BMCR 2010.05.49

Becoming Byzantine: Children and Childhood in Byzantium. Dumbarton Oaks Byzantine Symposia and Colloquia

, , Becoming Byzantine: Children and Childhood in Byzantium. Dumbarton Oaks Byzantine Symposia and Colloquia. Washington, D.C.: Dumbarton Oaks Research Library and Collection, 2009. 330. ISBN 9780884023562. $55.00.


[Authors and titles are listed at the end of the review.]

In defiance of the adage, “children should be seen and not heard,” young people have been popping up all over the late antique and Byzantine scholarly landscapes. Recent books on orphans, children in art, and late antique children have added to our understanding of pre-modern childhood while simultaneously reminding us of how much we do not know about the lives of minors in these time periods.1 In 2006, in the midst of this birth of a new subfield, Dumbarton Oaks hosted a symposium on children in Byzantium. The fruit of this labor is the current volume, edited by the original “symposiarchs” Arietta Papaconstantinou and Alice-Mary Talbot. The book presents a welcome array of studies on material culture as well as texts. All of the articles make important contributions to the field. A few enticing entries from the original program, however, do not appear, as some participants published their own monographs on these topics.2

Papaconstantinou’s introduction, ” Homo Byzantinus in the Making”, reviews recent literature on the topic and highlights methodological difficulties in studying children. She examines dominant narratives in recent scholarship on childhood. The “positive” view of childhood past and present posits that medieval children were somewhat like modern ones in their development and emotional bonds with their parents. It emerged in reaction to P. Ariès’s seminal book Centuries of Childhood, which argued for the modern “invention” of childhood as a concept and a phase of life.3 As Papaconstantinou notes, the more recent historical frame makes necessary correctives to previous assertions about premodern children but sometimes elides crucial differences between past and present. Papaconstantinou also critiques the scholarly narrative of a modern decline from a previous “golden age” of childhood. Finally, she questions the merits of O. M. Bakke’s argument that Christianity brought about the valuation of children as people in and of themselves.4 This contextualization is important, because the subsequent articles engage with these perspectives, especially Ariès’s work.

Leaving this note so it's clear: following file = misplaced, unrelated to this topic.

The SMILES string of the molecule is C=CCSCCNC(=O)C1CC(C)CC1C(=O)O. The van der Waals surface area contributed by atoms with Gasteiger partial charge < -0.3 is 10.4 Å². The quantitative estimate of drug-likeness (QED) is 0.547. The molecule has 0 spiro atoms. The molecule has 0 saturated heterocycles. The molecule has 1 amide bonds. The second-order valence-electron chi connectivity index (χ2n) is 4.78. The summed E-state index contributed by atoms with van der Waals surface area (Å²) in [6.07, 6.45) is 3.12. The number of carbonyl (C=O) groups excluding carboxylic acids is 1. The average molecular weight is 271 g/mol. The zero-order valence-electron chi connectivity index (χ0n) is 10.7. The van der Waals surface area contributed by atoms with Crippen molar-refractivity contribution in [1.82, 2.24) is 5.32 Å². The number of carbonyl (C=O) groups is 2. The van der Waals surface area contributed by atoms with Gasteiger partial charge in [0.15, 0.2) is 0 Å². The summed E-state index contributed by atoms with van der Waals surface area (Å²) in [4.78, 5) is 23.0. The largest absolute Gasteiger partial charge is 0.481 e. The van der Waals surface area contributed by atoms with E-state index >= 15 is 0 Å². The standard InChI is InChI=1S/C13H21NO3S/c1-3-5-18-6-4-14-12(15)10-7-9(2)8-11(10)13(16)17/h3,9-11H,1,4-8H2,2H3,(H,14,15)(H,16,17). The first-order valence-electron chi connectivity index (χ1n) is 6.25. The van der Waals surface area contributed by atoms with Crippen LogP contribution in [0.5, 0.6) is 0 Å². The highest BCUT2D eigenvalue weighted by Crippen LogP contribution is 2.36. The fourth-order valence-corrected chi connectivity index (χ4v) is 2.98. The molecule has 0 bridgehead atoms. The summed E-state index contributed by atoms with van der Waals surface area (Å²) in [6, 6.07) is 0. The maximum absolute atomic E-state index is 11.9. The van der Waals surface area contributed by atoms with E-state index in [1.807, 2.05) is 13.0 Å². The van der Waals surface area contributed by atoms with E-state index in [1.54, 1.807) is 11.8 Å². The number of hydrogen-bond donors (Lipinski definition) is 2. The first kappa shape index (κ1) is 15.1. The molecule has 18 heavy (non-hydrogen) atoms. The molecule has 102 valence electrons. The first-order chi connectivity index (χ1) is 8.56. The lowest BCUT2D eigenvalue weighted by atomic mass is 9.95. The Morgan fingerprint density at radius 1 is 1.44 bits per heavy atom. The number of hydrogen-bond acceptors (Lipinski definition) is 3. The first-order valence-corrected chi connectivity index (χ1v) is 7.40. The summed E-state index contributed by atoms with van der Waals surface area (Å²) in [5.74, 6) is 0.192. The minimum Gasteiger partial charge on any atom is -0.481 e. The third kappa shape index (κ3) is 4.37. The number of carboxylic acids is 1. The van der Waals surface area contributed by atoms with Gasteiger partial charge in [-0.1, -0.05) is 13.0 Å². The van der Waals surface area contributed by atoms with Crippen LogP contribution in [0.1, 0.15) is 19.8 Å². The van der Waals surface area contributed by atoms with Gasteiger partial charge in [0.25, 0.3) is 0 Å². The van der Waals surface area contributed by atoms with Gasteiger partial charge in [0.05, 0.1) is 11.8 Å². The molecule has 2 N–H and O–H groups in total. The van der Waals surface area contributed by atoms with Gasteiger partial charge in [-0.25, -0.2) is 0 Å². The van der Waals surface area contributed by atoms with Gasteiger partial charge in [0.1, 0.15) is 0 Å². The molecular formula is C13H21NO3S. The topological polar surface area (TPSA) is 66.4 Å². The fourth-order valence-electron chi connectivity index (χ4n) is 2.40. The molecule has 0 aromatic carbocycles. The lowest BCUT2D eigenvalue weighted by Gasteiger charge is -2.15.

The meat of the book appropriately begins with Günter Prinzing’s “Observations on the Legal Status of Children and the Stages of Childhood in Byzantium.” The essay provides an excellent overview of the terminology used for the stages of childhood and then evaluates the legal implications for each stage. His sources include church canons through the eighth century and legal documents from the eighth through thirteenth centuries. Although childhood in Roman law officially ended at 25, the major dividing line then and in Byzantium occurred at 12 for girls and 14 for boys. The 12/14 mark usually indicated the age at which people could marry and compose legal wills. Parents who claimed an ascetic calling as the reason for abandoning or failing to educate children under this age were anathematized at the Synod of Gangra. Children younger than seven were often exempt from punishment for crimes and certainly could not be executed. The age for entrance to a monastery was somewhat fluid, with some agreement that the boy must at least have reached an “age of reason” (at least ten), but with Leo VI arguing for the older age of 16 or 17, when boys could dispense of their own property. Basil urged girls not to join women’s communities until 16. Legal obligations between parent and child usually remained firm until the age of 25, although guardians could petition for children to be considered mature at 18 or 20. Parents could discipline but not abandon adolescent children. Children of all ages had years after maturing to pursue legal remedies against their guardians if cheated out of their property as minors.